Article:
A friend asked a question of the general world over at one of the social media sites and since I had an an answer and since the answer required a lot of typing and since I know others will be interested in this particular story, I thought I'd answer it here. I omit the question since its phrasing doesn't lead in to what I have to say here. But you can figure out the gist of it.
What is the most important quality a writer can have?
Decades ago, when Gardner Dozois had only been editor of Asimov's for a couple of years, I dropped by his apartment one day and asked what was new.
He held up a manuscript and let it drop. "There's a writer named Salmanezar [for obvious reasons, I'm using a pseudonym here] who keeps sending me crappy stories. I reject one and send it back to him and by return mail, I got another one with a cheerful note saying he's amazed I didn't buy the last but here's another he's sure I'll take. And it sucks too. So I send it back and by return mail I get another story and another cheerful letter. I can't get rid of the damned things!"
"That's interesting," I said.
Months went by, with the occasional reference to this energetic but unpublished writer. I dropped in on Gardner and asked what was new. "Remember that Salmanezar guy I keep telling you about? Now, when he sends me a crappy story, he includes a little catalog for even more crappy stories, with an order form for me to check off which ones I'd like to look at. Plus, the form stipulates that for every three stories I ask to look at, he'll throw in free a collaboration he's done with another guy who also can't write."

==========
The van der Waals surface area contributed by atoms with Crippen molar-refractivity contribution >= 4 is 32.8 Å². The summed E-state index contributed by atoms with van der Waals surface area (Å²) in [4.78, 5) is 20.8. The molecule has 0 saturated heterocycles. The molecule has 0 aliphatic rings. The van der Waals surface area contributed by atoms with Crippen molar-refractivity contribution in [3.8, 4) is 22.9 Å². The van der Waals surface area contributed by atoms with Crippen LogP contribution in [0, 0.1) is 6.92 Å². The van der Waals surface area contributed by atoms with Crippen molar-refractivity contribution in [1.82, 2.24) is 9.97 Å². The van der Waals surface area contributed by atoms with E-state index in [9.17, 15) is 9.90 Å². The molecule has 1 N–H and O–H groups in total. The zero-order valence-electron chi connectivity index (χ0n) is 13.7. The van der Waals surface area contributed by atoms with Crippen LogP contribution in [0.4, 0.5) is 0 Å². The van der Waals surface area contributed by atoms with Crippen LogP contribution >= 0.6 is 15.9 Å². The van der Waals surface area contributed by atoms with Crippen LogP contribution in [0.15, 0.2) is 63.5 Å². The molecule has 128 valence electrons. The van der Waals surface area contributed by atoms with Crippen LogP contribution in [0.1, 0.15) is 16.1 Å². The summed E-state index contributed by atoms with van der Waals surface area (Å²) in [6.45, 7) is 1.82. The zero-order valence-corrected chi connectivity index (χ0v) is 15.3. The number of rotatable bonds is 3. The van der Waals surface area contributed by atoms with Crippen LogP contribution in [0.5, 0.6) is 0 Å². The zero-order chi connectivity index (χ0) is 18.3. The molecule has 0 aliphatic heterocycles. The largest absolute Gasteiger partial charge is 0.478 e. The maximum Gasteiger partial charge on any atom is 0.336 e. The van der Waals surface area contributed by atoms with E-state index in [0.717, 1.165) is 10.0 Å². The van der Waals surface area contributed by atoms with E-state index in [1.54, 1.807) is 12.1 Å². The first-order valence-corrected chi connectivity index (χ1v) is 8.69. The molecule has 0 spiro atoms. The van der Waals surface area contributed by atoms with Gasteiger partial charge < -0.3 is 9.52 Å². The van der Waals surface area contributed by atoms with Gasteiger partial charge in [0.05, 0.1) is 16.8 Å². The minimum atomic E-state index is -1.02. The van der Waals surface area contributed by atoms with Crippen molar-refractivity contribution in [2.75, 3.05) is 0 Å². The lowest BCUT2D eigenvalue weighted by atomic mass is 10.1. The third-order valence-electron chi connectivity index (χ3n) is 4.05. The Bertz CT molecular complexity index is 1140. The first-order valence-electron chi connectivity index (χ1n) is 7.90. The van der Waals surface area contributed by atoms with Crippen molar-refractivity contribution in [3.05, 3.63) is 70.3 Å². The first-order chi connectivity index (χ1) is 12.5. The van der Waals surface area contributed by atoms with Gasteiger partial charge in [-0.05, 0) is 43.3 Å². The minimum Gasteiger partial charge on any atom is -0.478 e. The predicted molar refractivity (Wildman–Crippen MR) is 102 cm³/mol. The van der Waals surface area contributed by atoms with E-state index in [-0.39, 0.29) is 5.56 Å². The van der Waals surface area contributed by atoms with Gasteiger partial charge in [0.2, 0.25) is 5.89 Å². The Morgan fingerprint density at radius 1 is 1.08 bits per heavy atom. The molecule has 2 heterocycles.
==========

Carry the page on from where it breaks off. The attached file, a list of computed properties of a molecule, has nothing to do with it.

"Huh," I said.
Over time, "that Salmanezar guy" became "Salmanezar" and then "Sal." Always, his letters were cheerful and upbeat. Always, Gardner bounced the stories on first read.
Then one day I dropped by and asked what was new.
"I bought a story from Sal," Gardner said glumly.
"Really?! Is it any good?"
Gardner shook his head like a great shaggy buffalo. "I don't know," he said. "I don't know if he's gotten better or if he just wore me down."
Well, I never read the rejected stories, so I don't know if Sal got better or not. But I thought that story, and a lot of other stories that Gardner also bought from him were pretty good. I'm glad that Sal didn't let rejection stop him.
So, yeah. Persistence.
Oh, and . . .
But don't forget the part about cheerful and upbeat. Nobody ever got in trouble for addressing an editor too positively.